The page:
NEW YORK -- The Food and Drug Administration must make emergency contraceptives available to girls of all ages within 30 days, a federal judge has ruled, saying the agency's decisions regarding the so-called morning-after pill were "arbitrary, capricious and unreasonable.
Judge Edward Korman in Brooklyn released the decision Friday, though it was dated Thursday. He had warned in the past that he was unhappy with the way the FDA had handled the issue, saying it had failed to engage in rulemaking to adopt an age-restricted marketing regime.
The Center for Reproductive Rights and other groups have argued that contraceptives are being held to a different and non-scientific standard than other drugs and that politics has played a role in decision making. Social conservatives have said the pill is tantamount to abortion.
F. Franklin Amanat, a lawyer for the government, said the Department of Justice has no immediate comment.
"We are reviewing the decision and evaluating the government's options," he said.
Andrea Costello, an attorney with the Partnership for Civil Justice Fund, called it a landmark victory.
"This is a landmark decision in terms of providing women and girls in the United States access to a safe and effective form of birth control," Costello said.
The morning-after pill currently is available without a prescription only to those 17 and older who can prove their age. Younger teens must get a prescription.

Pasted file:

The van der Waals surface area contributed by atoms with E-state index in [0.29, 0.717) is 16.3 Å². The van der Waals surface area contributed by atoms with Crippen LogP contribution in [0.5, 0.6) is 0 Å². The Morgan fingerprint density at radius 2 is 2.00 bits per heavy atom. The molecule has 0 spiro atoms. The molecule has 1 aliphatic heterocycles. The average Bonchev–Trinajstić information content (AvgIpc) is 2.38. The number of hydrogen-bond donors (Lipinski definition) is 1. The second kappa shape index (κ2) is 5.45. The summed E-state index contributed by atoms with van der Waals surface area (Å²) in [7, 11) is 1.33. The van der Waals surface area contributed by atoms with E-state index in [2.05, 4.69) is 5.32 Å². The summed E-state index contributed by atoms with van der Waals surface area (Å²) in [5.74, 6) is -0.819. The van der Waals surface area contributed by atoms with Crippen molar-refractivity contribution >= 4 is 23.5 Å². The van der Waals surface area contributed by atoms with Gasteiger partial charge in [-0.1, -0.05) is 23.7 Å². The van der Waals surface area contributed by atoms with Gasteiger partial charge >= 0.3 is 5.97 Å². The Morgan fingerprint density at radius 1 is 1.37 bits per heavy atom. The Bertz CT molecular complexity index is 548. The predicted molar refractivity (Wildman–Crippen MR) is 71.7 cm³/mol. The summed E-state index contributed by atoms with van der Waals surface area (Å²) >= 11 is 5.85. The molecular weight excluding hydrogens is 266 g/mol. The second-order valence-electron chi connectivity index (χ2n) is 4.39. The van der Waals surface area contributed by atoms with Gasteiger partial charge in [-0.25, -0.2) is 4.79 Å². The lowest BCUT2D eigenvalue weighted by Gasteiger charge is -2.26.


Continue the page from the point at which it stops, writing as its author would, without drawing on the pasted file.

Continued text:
The Food and Drug Administration was preparing to let the pill be sold without a prescription or age limit when, in 2011, Health and Human Services Secretary Kathleen Sebelius overruled FDA scientists and said the age restrictions should remain in place. President Barack Obama said he supported the decision regarding a pill that can prevent pregnancy if taken soon enough after unprotected sex.
The judge said the FDA decided after 11 months, 47,000 public comments and hundreds of thousands, if not millions, of dollars spent, that it did not need rulemaking on the subject.
"The plaintiffs should not be forced to endure, nor should the agency's misconduct be rewarded by, an exercise that permits the FDA to engage in further delay and obstruction," he wrote.
He said the case isn't about the potential misuse of the morning-after pill by 11-year-olds. He said the contraceptives would be among the safest drugs sold over-the-counter and the number of 11-year-olds likely to use the drugs was minuscule.
Four years ago, Korman was highly critical of the government's handling of the issue when he ordered the FDA to let 17-year-olds obtain the medication. At the time, he accused the government of letting "political considerations, delays and implausible justifications for decision-making" cloud the approval process.